JUMP 2-4 players 6+ blinks Move the jumpers around the board and jump on your oponents until you're the last one standing. Setup: Assemble the blinks in any way you like. Each player choses a controlling blink and long-press it until it displays his color. Play: Click once your controlling blink to have your jumper move in the direction of the white arrow. If there was an other jumper there, it got destroyed, congratulation. Optional extra rule: At any time, double-click your controller blink to bunker your jumper. If anyone jumps your jumper while bunkered it will be destroyed instead of you. Bunkering lasts 3 seconds, and can only be done once every 30 seconds. Your jumper cannot move while bunkered. Reset: Triple-click a controlling blink to spawn a jumper again. Trilple-click any other blink to remove the jumper there.
If I understand this correctly, a player uses one blink to control action that occurs on the rest of the blinks, so the single blink is like a gamepad while the others are the “screen.” Correct? I’ve wondered if this sort of thing was possible, but I couldn’t figure out how the communication would happen efficiently. Does the game work alright? (I can’t load it up at the moment!)
Yes it works as you described. The orders from the “gamepad” blinks are broadcasted in parallel with a debounce: when a blink receive a “jump order blue” for instance at time T, it will broadcast the order between T and T+EMIT_DURATION, and ignore any similar order received between T and T+DEBOUNCE_DURATION. Feel free to check the code.
FWIIW, Hexxagon does a similar thing but using datagrams instead of face values. Every single blink in the cluster is aware of things happening anywhere else in it.
Yeah, and it makes sense to me in that context. I think of Hexxagon as a more traditional “board game” format (I understand the original Hexxagon was a computer game, but still built on a board game concept). Players take turns, there’s no need for quick reactions, etc, so it doesn’t hurt anything to have a lot of redundant information across the board (I assume this is effectively what happens w/ Hexxagon?)
What I’m trying to wrap my head around in this Jump game is how the game handles quicker decisions, or what happens when more than one player sends a signal from their control blink at the same time?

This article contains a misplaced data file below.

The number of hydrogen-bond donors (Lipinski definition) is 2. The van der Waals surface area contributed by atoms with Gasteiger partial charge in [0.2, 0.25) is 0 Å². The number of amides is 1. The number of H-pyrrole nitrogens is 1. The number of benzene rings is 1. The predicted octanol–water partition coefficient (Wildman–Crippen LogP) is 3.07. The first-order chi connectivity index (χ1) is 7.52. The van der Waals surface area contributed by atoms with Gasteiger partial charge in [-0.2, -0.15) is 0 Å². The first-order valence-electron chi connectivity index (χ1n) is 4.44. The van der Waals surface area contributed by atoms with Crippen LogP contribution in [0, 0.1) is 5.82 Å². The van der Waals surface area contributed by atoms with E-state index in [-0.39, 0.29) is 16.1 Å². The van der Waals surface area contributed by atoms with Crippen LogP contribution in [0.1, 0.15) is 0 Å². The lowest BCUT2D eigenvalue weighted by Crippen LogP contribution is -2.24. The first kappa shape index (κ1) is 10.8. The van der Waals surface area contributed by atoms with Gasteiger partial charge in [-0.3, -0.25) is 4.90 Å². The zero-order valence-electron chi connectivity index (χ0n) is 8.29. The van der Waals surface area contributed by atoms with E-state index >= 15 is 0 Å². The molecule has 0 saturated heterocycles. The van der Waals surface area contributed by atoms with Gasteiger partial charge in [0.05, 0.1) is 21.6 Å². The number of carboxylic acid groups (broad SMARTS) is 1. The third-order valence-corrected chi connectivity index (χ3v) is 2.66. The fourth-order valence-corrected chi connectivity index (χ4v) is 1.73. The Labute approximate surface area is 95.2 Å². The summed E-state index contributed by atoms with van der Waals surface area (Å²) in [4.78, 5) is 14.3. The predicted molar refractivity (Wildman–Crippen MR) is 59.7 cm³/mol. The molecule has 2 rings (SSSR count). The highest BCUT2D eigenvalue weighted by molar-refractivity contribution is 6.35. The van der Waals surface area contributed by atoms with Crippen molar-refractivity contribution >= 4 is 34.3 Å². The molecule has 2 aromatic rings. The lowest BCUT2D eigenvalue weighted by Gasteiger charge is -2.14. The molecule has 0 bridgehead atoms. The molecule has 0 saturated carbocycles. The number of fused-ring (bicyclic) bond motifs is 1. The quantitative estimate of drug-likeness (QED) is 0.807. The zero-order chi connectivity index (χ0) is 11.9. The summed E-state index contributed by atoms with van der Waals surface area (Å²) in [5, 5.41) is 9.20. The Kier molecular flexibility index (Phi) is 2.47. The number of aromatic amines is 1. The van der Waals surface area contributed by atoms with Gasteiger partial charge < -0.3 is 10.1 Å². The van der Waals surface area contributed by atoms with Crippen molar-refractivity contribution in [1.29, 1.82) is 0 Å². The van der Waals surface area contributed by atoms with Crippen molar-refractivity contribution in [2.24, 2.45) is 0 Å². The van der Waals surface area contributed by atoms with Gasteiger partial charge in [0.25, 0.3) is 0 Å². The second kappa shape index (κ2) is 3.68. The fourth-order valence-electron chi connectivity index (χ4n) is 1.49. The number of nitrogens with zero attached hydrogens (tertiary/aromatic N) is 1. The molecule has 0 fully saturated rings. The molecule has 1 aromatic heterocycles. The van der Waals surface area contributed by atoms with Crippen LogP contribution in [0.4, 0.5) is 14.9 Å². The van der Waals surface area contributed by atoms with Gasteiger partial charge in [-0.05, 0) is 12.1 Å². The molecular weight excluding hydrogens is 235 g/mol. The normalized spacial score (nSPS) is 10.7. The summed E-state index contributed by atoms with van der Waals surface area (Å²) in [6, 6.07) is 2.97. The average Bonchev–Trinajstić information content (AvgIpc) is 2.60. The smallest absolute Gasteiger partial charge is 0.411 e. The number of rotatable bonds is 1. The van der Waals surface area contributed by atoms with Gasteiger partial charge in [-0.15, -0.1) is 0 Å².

Maybe it works out; I’m still in the early stages of wrapping my mind around how these things “think” anyway. And currently I’ve leant out my dev kit to my brother in another state, so I can’t load it up to try!
Although maybe I’m missing something – the custom blinklib allows blinks to set up a virtual map of their cluster, correct? Does this then allow a message from any given blink to be targeted/sent to a specific other blink, rather than just sending the message out across the whole board?
Apologies to the OP if this is sending this thread off on a tangent
Yes. Every Blink in Hexxagon had the full map of Blinks in the game.
But back to the game at hand, face values propagation, specially with just a few Blinks, is fast enough for this kind of thing. Although it is always possible to break things if you are not careful.
I did not look too deep into the code yet nor tried to play it (I will), but it looks the main method for handling issues like that is debouncing. I guess you can still break it if you manage to send conflicting signals for the same player from 2 different Blinks.
Well, you are asking the right questions, if that helps.
The Custom Blinklib itself does not do that (it adds only a few things on top of the original Blinklib), but it makes doing this kind of things easier by adding guaranteed delivery datagrams, so you can send a datagram and can be sure it will be received by connected Blinks eventually.
The thing that allows the mapping is actually my Blinks Broadcast library. It does not support directly addressing a Blink (it could be added if needed) but you do not need to. You can add the Blink “address” to the payload and then only handle packets that are addressed to you (all other blinks will also receive it, but simply ignore the packet).
Awesome, thanks for the additional insight!
So, I tried the game. Seems to work fine except that there should be an indication of which blink is the controller one for a player (I misread the rules and thought the controller blink was the actual colored Blink and that I need to click whatever was the colored Blink to move it. When I realized the problem, I did not remember what was the controlling blink again and had to click Blinks in the general area where it was to figure it out.
When you have a lot of Blinks, the latency of value propagation actually gets very noticeable (I played with 67 Blink).
I’m sure this wasn’t intentional, but I like the sound of “Blink” as both singular and plural